ANOTHER NAVAL CONTINGENT FOR THE FRONT. [Reuter's Agency.l Durban, Sunday. A naval contingent from H.M.S. Terrible, with two 4.7 guns and some other cannon provided with the special mountings designed by Captain Percy Scott, left to-night for the front. The officers in command are Commander Limpus, and Lieuts. Richards, Wilde, and England, together with Surgeon Lomas. The contingent received a hearty send off on starting from Durban.
SPLENDID CHARGE BY THE GRENADIERS. A POPULAR SONG ON THE BATTLEFIELD. [London "Star" Telegram.] Cape Town, Sunday, 6-30 p.m. A friend just back from Belmont has described to mo the charge of the Grenadiers as the glorious climax of the battle. They dashed to the foot of a practically impregnable kopje on the extreme right. Here was an exhibition of their marvellous grit. Without waiting for the artillery to finish its bombardment of the enemy the Grenadiers threw themselves at them. It was a glorious sight, and it astonished the Boers for tho moment into silence. Then with a yell they poured a fearful fire from their Mausers and Mar- tinis into our men, who were grimly silent under the storm of shells, screaming bullets, whistling and fork lightning, spitting and blazing from the summit. All this was seemingly ignored by the gallant Grenadiers, who scrambled up as if by tooth and nail, keeping wonderful line. There was no hiding behind rocks, no charging by half com- panies, but one grand upward rush under hurtling shells. Them the enemy turned and fled, doubling up like wounded hares as our bullets found them. At last the pent-up emotion of five hours buct forth in one great hurrah. Comrades shook hands with comrvle5 the noises of war were lost for a time in nd the singing of Soldiers of the Queen." On the field of battle was a sight for the gods. if the Boors were to occupv Table Mountain tho Grcmdiers would get there, is th« latest proverb in Cape Town.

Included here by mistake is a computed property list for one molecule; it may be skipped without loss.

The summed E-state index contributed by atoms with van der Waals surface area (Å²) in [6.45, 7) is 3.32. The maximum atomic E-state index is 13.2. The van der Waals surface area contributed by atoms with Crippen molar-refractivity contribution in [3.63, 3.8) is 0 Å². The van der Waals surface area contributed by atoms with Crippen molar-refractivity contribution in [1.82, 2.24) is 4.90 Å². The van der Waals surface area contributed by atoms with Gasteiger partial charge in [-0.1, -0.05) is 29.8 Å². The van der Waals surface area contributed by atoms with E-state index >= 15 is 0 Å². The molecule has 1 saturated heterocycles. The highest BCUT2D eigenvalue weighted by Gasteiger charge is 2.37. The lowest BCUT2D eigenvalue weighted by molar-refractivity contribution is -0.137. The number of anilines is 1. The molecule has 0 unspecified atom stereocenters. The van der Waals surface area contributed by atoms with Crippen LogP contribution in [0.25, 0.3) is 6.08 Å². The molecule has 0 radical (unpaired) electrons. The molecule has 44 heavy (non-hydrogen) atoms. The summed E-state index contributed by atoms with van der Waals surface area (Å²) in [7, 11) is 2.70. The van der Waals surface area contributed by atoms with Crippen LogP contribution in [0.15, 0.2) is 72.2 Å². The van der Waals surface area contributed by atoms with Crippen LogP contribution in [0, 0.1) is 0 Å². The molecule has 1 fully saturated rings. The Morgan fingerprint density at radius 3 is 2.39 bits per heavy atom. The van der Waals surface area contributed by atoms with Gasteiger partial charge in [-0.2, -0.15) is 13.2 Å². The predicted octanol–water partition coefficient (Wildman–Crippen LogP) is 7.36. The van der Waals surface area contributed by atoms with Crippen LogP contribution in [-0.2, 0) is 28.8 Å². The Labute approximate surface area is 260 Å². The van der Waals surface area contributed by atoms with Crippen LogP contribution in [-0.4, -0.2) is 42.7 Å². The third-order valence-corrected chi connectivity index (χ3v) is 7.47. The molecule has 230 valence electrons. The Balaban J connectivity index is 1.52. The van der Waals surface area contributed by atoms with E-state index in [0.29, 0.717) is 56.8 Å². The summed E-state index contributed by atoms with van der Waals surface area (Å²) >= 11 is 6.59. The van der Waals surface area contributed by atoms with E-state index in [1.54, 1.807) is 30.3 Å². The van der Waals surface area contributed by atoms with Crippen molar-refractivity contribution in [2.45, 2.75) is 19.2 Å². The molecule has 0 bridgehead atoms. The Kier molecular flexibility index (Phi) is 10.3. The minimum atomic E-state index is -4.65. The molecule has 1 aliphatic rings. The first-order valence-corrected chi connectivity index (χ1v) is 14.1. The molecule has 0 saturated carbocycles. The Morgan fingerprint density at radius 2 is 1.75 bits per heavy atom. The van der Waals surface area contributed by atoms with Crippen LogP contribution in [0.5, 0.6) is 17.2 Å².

LORD METHUEN PROTESTS. BOER TREACHERY AND DUM DUMS. The "Argus" states that General Lord Mefchuerv has written to the Boer Commandant asking him to warn the Boers when wounded not to shoot the officers and men who are desirous of helping them, also to stop the use of Dum-Dum bullets. Lord Methuen als) warned the Boer commandant that he cannot recogTrtse anything but a fair flag of truce. In the cours? of his letter Lord Methuen says:—" I am acting quite fairly as your opponent, and have refused to take with me two men from Kimberley, who were inside the Kimberley laager, because I believed that in doing so I should be taking &n unfair advantage, seeing that they were on parole, although under conditions which were not fulfilled by the Boer commander." After the warning re- ferred to above Lord Methuen mentions that he ha.s twelve men in hospital with wounds inflicted by Dum-Dum bullets, and says, in conclusion, Tc place a white pocket-handkerchief on a rifle and take advantage of your enemy is a cowardly action which neither you nor I can countenance."